Matrices characterize linear transformations

5 minute read


Linear transformations are functions mapping vectors between two vector spaces that preserve vector addition and scalar multiplication. In this post, we show that there exists a one-to-one corresondence between linear transformations between coordinate vector spaces and matrices. Thus, we can view a matrix as representing a unique linear transformation between coordinate vector spaces.


As previously discussed, matrix-vector multiplication enables us to view matrices as functions between vector spaces. It turns out that matrices define a very specific type of function: linear transformations. In fact, any linear transformation between coordinate vector spaces can be characterized by a single, unique matrix. That is, there is a one-to-one mapping between linear transformations and matrices. Thus, in some sense, we can say that a matrix is a linear transformation.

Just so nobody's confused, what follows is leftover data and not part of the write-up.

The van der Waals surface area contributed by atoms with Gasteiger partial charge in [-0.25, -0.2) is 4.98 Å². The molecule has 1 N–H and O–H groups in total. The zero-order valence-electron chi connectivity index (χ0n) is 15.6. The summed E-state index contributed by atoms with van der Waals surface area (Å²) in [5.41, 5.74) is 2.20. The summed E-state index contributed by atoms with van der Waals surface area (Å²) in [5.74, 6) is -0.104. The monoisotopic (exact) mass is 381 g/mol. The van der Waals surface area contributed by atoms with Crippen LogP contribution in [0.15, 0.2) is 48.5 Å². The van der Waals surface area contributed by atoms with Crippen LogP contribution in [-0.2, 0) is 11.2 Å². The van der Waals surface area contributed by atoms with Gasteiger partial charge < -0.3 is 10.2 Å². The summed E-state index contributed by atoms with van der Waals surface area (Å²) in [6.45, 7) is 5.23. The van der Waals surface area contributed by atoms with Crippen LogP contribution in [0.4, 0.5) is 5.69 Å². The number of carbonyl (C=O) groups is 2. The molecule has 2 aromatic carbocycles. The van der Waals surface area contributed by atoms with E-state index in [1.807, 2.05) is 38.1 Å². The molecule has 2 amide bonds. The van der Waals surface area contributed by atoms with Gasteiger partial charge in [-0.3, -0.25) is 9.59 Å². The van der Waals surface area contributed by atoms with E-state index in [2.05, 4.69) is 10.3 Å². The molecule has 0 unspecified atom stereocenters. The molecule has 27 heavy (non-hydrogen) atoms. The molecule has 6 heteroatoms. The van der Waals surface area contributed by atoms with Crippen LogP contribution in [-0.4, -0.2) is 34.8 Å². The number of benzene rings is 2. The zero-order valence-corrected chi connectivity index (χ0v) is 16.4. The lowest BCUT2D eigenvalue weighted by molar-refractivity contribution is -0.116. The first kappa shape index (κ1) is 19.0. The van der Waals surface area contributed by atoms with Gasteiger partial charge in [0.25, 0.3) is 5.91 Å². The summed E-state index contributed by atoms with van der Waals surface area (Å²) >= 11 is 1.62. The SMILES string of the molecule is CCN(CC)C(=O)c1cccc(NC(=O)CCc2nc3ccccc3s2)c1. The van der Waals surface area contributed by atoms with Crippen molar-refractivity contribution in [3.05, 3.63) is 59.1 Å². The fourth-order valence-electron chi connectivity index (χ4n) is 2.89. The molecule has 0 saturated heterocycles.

Linear transformations

A linear transformation is a function that maps vectors from one vector space to vectors in another vector space such that it preserves scaler multiplication and vector addition. Specifically, a linear transformation is defined as follows:

Definition 1 (Linear transformation): Given vector spaces $(\mathcal{V}, \mathcal{F})$ and $(\mathcal{U}, \mathcal{F})$, a function $T : \mathcal{V} \rightarrow \mathcal{U}$ is a linear transformation, or is simply called linear, if for all $\boldsymbol{u}, \boldsymbol{v} \in \mathcal{V}$ and all scalars $c \in \mathcal{F}$,